Rays-Sox home plate ump was out of control

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Bob Davidson.jpgCarl Crawford and Joe Maddon were ejected in the bottom of the fifth inning in last night’s Rays-Red Sox game after arguing balls and strikes. That’s fine as far as it goes because they know the rule: you can’t argue balls and strikes. Except in this case the far greater wrong was umpire Bob Davidson’s demeanor during the argument.

Watch the video here. For starters, the ball was clearly outside and, as the announcers note, Davidson had been missing that call all night.  But that’s not really important right now.  What’s more important is the course the argument takes.

Watch Crawford. He starts up with some run-of-the-mill beefing. He heats up fairly quickly, however, and it seems apparent to me that he’s heating up because of whatever it is Davidson is saying and, more importantly, how he’s saying it. And Davidson looks animated. More animated than an umpire simply telling the hitter that the ball was a strike tends to get.  There was a little bump in there too — for which Crawford may very well be fined — but Davidson was not exactly backing down.

The real action starts after Maddon comes out.  No, Maddon does not distinguish himself here — he’s obviously hot — but Davidson is leaning in, barking even more than Maddon is.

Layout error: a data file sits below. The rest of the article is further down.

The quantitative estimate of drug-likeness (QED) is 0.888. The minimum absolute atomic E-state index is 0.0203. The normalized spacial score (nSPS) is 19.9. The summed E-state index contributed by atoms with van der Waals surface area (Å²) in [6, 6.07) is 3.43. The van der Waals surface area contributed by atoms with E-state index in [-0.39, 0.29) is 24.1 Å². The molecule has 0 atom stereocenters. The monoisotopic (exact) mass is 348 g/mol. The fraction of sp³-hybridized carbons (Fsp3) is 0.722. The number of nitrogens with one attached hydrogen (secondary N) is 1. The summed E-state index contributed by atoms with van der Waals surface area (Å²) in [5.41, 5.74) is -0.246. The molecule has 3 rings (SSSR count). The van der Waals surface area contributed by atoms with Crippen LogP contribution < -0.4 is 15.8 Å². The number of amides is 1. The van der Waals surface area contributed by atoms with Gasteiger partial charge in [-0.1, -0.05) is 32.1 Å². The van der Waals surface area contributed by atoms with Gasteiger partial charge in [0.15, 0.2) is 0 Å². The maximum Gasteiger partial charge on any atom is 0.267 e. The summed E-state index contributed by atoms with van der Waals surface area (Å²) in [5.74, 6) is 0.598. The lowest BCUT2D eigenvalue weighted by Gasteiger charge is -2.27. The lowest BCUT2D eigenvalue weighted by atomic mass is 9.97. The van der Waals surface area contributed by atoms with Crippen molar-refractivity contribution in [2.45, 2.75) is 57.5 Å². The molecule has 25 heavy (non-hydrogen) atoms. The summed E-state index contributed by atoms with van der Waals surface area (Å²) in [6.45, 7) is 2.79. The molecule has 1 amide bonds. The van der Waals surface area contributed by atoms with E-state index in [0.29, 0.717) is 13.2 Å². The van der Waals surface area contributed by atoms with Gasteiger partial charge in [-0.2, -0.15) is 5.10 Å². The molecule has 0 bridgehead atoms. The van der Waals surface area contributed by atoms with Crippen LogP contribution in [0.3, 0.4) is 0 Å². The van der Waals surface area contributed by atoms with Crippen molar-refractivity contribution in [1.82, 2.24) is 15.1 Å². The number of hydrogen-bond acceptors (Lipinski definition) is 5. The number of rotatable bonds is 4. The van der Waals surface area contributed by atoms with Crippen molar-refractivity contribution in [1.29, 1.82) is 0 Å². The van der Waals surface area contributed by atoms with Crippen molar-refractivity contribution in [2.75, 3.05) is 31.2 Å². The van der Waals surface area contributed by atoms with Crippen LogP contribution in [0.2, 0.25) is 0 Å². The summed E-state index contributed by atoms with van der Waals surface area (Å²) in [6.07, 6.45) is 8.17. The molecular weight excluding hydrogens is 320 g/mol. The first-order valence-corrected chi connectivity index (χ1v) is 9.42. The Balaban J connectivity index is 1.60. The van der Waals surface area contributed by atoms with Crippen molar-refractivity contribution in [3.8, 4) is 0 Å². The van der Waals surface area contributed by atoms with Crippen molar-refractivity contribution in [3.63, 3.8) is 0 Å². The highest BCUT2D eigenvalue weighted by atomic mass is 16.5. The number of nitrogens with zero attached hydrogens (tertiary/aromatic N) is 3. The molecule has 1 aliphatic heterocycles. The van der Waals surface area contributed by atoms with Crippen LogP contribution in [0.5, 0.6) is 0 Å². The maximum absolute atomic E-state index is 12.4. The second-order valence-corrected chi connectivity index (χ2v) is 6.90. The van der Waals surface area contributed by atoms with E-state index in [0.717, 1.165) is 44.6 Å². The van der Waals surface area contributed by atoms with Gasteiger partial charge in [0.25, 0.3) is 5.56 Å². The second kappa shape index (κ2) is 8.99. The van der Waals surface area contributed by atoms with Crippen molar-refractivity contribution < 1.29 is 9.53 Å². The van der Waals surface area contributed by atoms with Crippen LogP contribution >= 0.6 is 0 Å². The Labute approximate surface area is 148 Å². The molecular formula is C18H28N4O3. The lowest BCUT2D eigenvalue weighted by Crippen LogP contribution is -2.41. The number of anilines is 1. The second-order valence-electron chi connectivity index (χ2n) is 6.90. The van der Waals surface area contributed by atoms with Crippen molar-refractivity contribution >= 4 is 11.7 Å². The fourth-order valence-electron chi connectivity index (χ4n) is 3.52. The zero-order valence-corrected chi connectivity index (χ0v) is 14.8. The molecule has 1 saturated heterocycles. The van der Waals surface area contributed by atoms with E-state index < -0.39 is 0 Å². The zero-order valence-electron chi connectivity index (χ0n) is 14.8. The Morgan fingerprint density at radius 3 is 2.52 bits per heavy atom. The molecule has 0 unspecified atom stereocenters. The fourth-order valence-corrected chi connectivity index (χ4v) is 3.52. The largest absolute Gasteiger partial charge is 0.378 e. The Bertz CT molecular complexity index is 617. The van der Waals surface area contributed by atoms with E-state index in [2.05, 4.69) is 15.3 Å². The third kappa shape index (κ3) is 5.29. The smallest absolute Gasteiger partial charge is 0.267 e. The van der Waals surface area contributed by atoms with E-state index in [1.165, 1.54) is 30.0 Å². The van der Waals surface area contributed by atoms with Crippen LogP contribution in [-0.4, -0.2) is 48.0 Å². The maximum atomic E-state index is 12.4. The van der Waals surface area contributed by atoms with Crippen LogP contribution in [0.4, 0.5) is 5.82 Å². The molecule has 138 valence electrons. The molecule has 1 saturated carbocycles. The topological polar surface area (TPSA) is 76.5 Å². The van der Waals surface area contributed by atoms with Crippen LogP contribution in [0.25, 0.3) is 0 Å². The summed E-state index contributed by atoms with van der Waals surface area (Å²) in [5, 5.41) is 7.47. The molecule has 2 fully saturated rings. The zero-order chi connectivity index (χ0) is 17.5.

This is beyond an umpire defending his call. I don’t know what it is, actually, I can’t recall seeing an ump stay in a player’s and a manager’s face like Davidson did. Usually they
at least attempt to back up and defuse the situation.  Here Davidson seemed like the most hostile guy out of the three of them.

Look, I understand the rule about not arguing balls and strikes, but if umpires are going to have that rule, they need to treat their calls like they’re non-negotiable. If the players and the managers insist on beefing about it, fine, let them beef a tad, eject them when they don’t let it go and if they feel like continuing to embarrass themselves stand by, let them embarrass themselves,  and then file your report with the league office.  An umpire should not get into a red-faced spittle-spewing argument with the players or the managers.

Davidson embarrassed himself last night. The league should discipline him.

Corey Seager will be included on Dodgers’ World Series roster

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Jon Heyman of FanRag Sports reports that Dodgers shortstop Corey Seager will be on the team’s World Series roster.

Seager, 23, played in the NLDS but was left off the NLCS roster due to a lower back injury suffered in Game 3 against the Diamondbacks. He had three hits, including a triple, in 15 plate appearances in that series. During the regular season, Seager hit .295/.375/.479 with 22 home runs, 77 RBI, and 85 runs scored across 613 PA.

Charlie Culberson and Chris Taylor handled shortstop while Seager was absent. Both players were among the Dodgers’ best performers in the NLCS. With Seager back in the fold, Taylor will play mostly center field and Culberson will return to his bench role.